Tin Lily

( 1 )

Editorial Reviews

All Music Guide - Ronnie D. Lankford
Jeff Black has won a solid rep for writing impressionistic songs that are smart without forgetting the emotional undercurrent, and Tin Lily should deepen that feeling. The slow-rolling "Easy On Me" works like an updated, less sexist version of Dylan's "It Ain't Me Babe."Black's narrator doesn't want commitment any more than Dylan's, he just has a nicer way of putting it. "Hollow of Your Hand" is more prosaic, evoking the open road and the American landscape without getting too specific. Is he living in the shadow of a lover's hand? Or perhaps someone -- a singer or a writer -- who's come before him? In the end, the identity matters less than the impression of ...
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Editorial Reviews

All Music Guide - Ronnie D. Lankford
Jeff Black has won a solid rep for writing impressionistic songs that are smart without forgetting the emotional undercurrent, and Tin Lily should deepen that feeling. The slow-rolling "Easy On Me" works like an updated, less sexist version of Dylan's "It Ain't Me Babe."Black's narrator doesn't want commitment any more than Dylan's, he just has a nicer way of putting it. "Hollow of Your Hand" is more prosaic, evoking the open road and the American landscape without getting too specific. Is he living in the shadow of a lover's hand? Or perhaps someone -- a singer or a writer -- who's come before him? In the end, the identity matters less than the impression of "farmlands of southern Illinois" opening up to reveal all of their natural glory. Black wraps his vocals around the lyrics of these and other songs, bringing a warm resonance that shows he's lived with them. The subtle arrangements of piano, guitar, and organ create a layered underpinning that adds another dimension to a song like "Nineteen" without overpowering it, while the rocking guitar brings a carefree abandon to "Libertine." These shifts in tone also give Tin Lily more variety than 2003's B-Sides and Confessions, Vol. 1, and ultimately make it a more satisfying recording. Black, it seems, has found his comfort zone.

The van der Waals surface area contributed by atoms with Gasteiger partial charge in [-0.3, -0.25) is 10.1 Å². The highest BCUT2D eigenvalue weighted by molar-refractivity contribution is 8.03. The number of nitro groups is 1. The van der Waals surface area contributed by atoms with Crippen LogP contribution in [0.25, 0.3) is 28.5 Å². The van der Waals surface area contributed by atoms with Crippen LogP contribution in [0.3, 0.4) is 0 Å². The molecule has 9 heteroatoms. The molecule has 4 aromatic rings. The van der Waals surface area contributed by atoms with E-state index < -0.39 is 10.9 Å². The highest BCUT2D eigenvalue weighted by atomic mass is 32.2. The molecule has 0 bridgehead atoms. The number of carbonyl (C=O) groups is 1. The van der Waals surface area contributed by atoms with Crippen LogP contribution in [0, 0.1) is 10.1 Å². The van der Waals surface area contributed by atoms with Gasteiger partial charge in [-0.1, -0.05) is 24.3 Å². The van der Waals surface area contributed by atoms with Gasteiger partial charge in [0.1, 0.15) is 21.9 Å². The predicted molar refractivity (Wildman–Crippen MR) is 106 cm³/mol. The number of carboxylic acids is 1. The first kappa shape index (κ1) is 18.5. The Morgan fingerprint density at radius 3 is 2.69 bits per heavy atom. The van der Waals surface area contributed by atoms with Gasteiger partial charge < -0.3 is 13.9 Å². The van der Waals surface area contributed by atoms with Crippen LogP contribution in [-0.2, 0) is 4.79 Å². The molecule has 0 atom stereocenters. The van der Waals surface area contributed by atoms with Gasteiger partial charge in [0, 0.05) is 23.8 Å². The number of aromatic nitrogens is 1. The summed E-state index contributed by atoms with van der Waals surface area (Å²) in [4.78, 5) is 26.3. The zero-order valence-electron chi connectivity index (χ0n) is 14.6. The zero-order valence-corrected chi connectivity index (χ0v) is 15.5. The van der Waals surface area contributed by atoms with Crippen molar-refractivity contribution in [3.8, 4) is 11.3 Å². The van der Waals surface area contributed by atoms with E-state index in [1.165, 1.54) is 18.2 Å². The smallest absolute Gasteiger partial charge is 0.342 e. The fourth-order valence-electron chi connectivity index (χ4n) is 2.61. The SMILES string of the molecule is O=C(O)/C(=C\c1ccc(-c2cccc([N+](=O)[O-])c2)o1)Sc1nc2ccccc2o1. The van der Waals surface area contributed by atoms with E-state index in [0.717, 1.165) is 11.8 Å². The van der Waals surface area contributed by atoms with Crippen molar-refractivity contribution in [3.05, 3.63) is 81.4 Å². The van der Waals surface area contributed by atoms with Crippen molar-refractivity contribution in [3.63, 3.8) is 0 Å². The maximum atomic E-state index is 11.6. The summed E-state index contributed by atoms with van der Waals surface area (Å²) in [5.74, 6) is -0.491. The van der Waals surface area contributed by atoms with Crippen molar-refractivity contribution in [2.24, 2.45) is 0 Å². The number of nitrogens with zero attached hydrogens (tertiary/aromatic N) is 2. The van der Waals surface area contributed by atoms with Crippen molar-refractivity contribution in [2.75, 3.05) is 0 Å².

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Product Details

  • Release Date: 7/26/2005
  • Label: Dualtone Music Group
  • UPC: 803020120228
  • Catalog Number: 1202
  • Sales rank: 377,726

Tracks

Disc 1
  1. 1 Easy on Me (2:59)
  2. 2 Hollow of Your Hand (3:22)
  3. 3 Nineteen (5:03)
  4. 4 Libertine (2:54)
  5. 5 Free at Last (4:47)
  6. 6 Hard Way Out (4:19)
  7. 7 Closer (3:15)
  8. 8 All Days Shine (4:11)
  9. 9 Heaven Now (4:13)
  10. 10 These Days (3:22)
  11. 11 How Long (4:23)
  12. 12 A Better Way (4:21)
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Album Credits

Performance Credits
Jeff Black Primary Artist, Acoustic Guitar, Harmonica, Piano, Electric Guitar, Keyboards
Sam Bush Fiddle, Mandolin
Craig Wright Percussion, Drums
Kate Campbell Vocals
Kenny Vaughn Electric Guitar
Matthew Ryan Vocals
David Jacques Double Bass, Upright Bass